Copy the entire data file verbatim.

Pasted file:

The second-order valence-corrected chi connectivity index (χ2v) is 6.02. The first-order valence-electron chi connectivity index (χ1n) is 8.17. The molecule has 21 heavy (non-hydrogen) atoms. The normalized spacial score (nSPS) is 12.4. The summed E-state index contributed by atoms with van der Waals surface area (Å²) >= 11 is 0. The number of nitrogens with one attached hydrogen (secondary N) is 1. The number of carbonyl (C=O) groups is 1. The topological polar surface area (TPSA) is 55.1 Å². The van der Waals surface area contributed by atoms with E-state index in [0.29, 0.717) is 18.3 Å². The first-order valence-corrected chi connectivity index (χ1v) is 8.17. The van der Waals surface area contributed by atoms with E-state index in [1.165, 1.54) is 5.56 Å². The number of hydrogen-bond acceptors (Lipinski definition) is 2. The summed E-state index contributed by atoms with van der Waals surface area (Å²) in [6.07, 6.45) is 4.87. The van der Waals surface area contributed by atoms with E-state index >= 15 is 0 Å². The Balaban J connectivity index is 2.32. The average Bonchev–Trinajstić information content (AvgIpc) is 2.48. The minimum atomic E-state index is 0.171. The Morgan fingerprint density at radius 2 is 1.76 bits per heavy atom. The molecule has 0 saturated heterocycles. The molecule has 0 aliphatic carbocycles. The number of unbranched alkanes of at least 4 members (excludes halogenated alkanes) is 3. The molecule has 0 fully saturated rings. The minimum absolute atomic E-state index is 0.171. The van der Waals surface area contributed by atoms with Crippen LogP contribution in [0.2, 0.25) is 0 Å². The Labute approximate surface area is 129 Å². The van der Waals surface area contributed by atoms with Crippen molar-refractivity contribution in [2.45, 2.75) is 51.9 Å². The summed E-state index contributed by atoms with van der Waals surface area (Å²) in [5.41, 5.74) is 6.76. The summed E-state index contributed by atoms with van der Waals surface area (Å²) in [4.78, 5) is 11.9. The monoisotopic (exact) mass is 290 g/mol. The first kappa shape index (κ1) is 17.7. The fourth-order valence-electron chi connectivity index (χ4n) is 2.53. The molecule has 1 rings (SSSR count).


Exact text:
The second-order valence-corrected chi connectivity index (χ2v) is 6.02. The first-order valence-electron chi connectivity index (χ1n) is 8.17. The molecule has 21 heavy (non-hydrogen) atoms. The normalized spacial score (nSPS) is 12.4. The summed E-state index contributed by atoms with van der Waals surface area (Å²) >= 11 is 0. The number of nitrogens with one attached hydrogen (secondary N) is 1. The number of carbonyl (C=O) groups is 1. The topological polar surface area (TPSA) is 55.1 Å². The van der Waals surface area contributed by atoms with E-state index in [0.29, 0.717) is 18.3 Å². The first-order valence-corrected chi connectivity index (χ1v) is 8.17. The van der Waals surface area contributed by atoms with E-state index in [1.165, 1.54) is 5.56 Å². The number of hydrogen-bond acceptors (Lipinski definition) is 2. The summed E-state index contributed by atoms with van der Waals surface area (Å²) in [6.07, 6.45) is 4.87. The van der Waals surface area contributed by atoms with E-state index >= 15 is 0 Å². The Balaban J connectivity index is 2.32. The average Bonchev–Trinajstić information content (AvgIpc) is 2.48. The minimum atomic E-state index is 0.171. The Morgan fingerprint density at radius 2 is 1.76 bits per heavy atom. The molecule has 0 saturated heterocycles. The molecule has 0 aliphatic carbocycles. The number of unbranched alkanes of at least 4 members (excludes halogenated alkanes) is 3. The molecule has 0 fully saturated rings. The minimum absolute atomic E-state index is 0.171. The van der Waals surface area contributed by atoms with Crippen LogP contribution in [0.2, 0.25) is 0 Å². The Labute approximate surface area is 129 Å². The van der Waals surface area contributed by atoms with Crippen molar-refractivity contribution in [2.45, 2.75) is 51.9 Å². The summed E-state index contributed by atoms with van der Waals surface area (Å²) in [5.41, 5.74) is 6.76. The summed E-state index contributed by atoms with van der Waals surface area (Å²) in [4.78, 5) is 11.9. The monoisotopic (exact) mass is 290 g/mol. The first kappa shape index (κ1) is 17.7. The fourth-order valence-electron chi connectivity index (χ4n) is 2.53. The molecule has 1 rings (SSSR count).